Poster
On the relations of LFPs & Neural Spike Trains
David Carlson · Jana Schaich Borg · Kafui Dzirasa · Lawrence Carin

Tue Dec 9th 07:00 -- 11:59 PM @ Level 2, room 210D #None

One of the goals of neuroscience is to identify neural networks that correlate with important behaviors, environments, or genotypes. This work proposes a strategy for identifying neural networks characterized by time- and frequency-dependent connectivity patterns, using convolutional dictionary learning that links spike-train data to local field potentials (LFPs) across multiple areas of the brain. Analytical contributions are: (i) modeling dynamic relationships between LFPs and spikes; (ii) describing the relationships between spikes and LFPs, by analyzing the ability to predict LFP data from one region based on spiking information from across the brain; and (iii) development of a clustering methodology that allows inference of similarities in neurons from multiple regions. Results are based on data sets in which spike and LFP data are recorded simultaneously from up to 16 brain regions in a mouse.

Author Information

David Carlson (Duke University)
Jana Schaich Borg (Duke University)
Kafui Dzirasa (Duke University)

Kafui Dzirasa completed a PhD in Neurobiology at Duke University. His research interests focus on understanding how changes in the brain produce neurological and mental illness, and his graduate work has led to several distinctions including: the Somjen Award for Most Outstanding Dissertation Thesis, the Ruth K. Broad Biomedical Research Fellowship, the UNCF·Merck Graduate Science Research Fellowship, and the Wakeman Fellowship. Kafui obtained an MD from the Duke University School of Medicine in 2009, and he completed residency training in General Psychiatry in 2016. Kafui received the Charles Johnson Leadership Award in 2007, and he was recognized as one of Ebony magazine’s 30 Young Leaders of the Future in February 2008. He has also been awarded the International Mental Health Research Organization Rising Star Award, the Sydney Baer Prize for Schizophrenia Research, and his laboratory was featured on CBS 60 Minutes in 2011. In 2016, he was awarded the inaugural Duke Medical Alumni Emerging Leader Award and the Presidential Early Career Award for Scientists and Engineers: The Nation’s highest award for scientists and engineers in the early stages of their independent research careers. In 2017, he was recognized as 40 under 40 in Health by the National Minority Quality Forum, and the Engineering Alumni of the Year from UMBC. He was induced into the American Society for Clinical Investigation in 2019. Kafui has served as an Associate Scientific Advisor for the journal Science Translational Medicine, and he was a member of the Congressional-mandated Next Generation Research Initiative. He currently serves on the Editorial Advisory Board for TEDMED, and the NIH Director’s guiding committee for the BRAIN Initiative. Kafui is an Associate Professor at Duke University with appointments in the Departments of Psychiatry and Behavioral Sciences, Neurobiology, Biomedical Engineering, and Neurosurgery. His ultimate goal is to combine his research, medical training, and community experience to improve outcomes for diverse communities suffering from Neurological and Psychiatric illness.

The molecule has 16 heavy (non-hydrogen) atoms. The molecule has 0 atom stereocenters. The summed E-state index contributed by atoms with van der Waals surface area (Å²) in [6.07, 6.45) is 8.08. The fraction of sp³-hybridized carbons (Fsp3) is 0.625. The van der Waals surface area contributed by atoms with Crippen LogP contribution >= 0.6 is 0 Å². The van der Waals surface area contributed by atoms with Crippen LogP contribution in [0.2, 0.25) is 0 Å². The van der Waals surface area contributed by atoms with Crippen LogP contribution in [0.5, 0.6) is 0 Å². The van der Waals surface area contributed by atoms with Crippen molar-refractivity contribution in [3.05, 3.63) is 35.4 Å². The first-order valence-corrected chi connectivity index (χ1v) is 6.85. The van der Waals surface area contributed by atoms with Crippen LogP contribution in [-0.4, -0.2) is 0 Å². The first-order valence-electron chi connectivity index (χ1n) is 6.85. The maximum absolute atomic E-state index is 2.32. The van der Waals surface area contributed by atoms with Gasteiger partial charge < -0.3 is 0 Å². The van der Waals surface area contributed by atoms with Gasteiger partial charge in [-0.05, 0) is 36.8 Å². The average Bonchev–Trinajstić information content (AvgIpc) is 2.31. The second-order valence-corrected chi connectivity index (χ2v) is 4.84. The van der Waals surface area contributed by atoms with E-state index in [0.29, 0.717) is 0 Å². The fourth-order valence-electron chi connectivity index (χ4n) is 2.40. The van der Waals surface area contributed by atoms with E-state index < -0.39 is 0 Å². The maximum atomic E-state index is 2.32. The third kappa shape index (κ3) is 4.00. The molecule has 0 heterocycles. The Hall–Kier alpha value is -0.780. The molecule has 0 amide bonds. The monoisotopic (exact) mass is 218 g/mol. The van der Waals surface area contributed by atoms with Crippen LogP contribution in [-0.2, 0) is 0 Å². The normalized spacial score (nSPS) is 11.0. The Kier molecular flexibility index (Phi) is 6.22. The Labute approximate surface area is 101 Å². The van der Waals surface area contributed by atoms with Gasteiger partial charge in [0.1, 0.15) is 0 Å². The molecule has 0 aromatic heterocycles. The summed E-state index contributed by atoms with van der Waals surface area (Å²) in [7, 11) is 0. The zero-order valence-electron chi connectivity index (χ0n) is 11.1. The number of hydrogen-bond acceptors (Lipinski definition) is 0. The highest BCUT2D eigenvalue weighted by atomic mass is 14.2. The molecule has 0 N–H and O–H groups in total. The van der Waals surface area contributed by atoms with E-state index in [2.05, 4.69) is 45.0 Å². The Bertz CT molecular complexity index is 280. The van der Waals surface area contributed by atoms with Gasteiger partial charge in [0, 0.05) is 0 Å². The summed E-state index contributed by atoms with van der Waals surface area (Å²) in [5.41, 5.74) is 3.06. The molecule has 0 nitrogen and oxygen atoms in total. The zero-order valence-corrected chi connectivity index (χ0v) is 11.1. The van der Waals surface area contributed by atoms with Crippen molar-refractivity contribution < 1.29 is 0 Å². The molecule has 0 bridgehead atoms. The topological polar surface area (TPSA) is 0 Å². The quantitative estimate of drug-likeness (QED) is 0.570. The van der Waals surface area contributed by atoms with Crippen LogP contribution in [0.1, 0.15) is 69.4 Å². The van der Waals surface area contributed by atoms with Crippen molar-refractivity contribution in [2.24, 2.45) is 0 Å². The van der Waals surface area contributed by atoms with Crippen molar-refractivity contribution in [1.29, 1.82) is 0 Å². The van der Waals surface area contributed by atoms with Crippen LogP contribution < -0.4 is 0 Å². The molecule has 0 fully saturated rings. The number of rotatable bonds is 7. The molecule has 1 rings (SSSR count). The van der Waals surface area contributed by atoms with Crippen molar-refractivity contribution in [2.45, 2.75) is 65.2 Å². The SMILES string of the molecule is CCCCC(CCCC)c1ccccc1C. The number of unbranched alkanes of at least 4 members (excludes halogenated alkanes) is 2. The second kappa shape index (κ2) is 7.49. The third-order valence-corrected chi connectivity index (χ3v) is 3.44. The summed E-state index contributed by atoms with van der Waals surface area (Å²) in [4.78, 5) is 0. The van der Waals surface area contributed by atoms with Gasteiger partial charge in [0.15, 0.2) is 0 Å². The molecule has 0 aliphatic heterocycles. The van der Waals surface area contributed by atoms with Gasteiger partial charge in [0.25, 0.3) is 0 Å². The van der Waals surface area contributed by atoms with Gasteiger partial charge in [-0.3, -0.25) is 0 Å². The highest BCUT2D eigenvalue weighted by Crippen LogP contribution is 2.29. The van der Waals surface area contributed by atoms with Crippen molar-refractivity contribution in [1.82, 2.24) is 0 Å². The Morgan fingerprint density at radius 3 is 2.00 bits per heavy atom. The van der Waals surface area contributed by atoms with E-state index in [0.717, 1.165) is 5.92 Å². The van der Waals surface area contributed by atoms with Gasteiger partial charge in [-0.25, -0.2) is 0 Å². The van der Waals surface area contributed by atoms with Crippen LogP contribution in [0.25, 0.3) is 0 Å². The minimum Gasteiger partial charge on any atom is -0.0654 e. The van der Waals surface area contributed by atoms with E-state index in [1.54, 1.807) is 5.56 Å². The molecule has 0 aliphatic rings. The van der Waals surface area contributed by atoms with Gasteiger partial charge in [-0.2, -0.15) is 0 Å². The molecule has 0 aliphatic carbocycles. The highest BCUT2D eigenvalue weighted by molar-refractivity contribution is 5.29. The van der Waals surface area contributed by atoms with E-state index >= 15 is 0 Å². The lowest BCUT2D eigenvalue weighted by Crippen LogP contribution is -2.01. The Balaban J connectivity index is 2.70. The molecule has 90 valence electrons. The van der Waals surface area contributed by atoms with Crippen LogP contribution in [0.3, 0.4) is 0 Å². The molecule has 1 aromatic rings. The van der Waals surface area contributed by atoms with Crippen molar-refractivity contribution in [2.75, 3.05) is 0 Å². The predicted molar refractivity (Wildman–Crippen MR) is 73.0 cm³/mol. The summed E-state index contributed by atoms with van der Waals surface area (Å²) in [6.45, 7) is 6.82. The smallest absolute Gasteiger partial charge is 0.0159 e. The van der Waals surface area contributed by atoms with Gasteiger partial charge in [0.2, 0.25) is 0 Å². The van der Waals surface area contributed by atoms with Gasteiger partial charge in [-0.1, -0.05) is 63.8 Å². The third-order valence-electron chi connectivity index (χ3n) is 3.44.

Lawrence Carin (Duke University)

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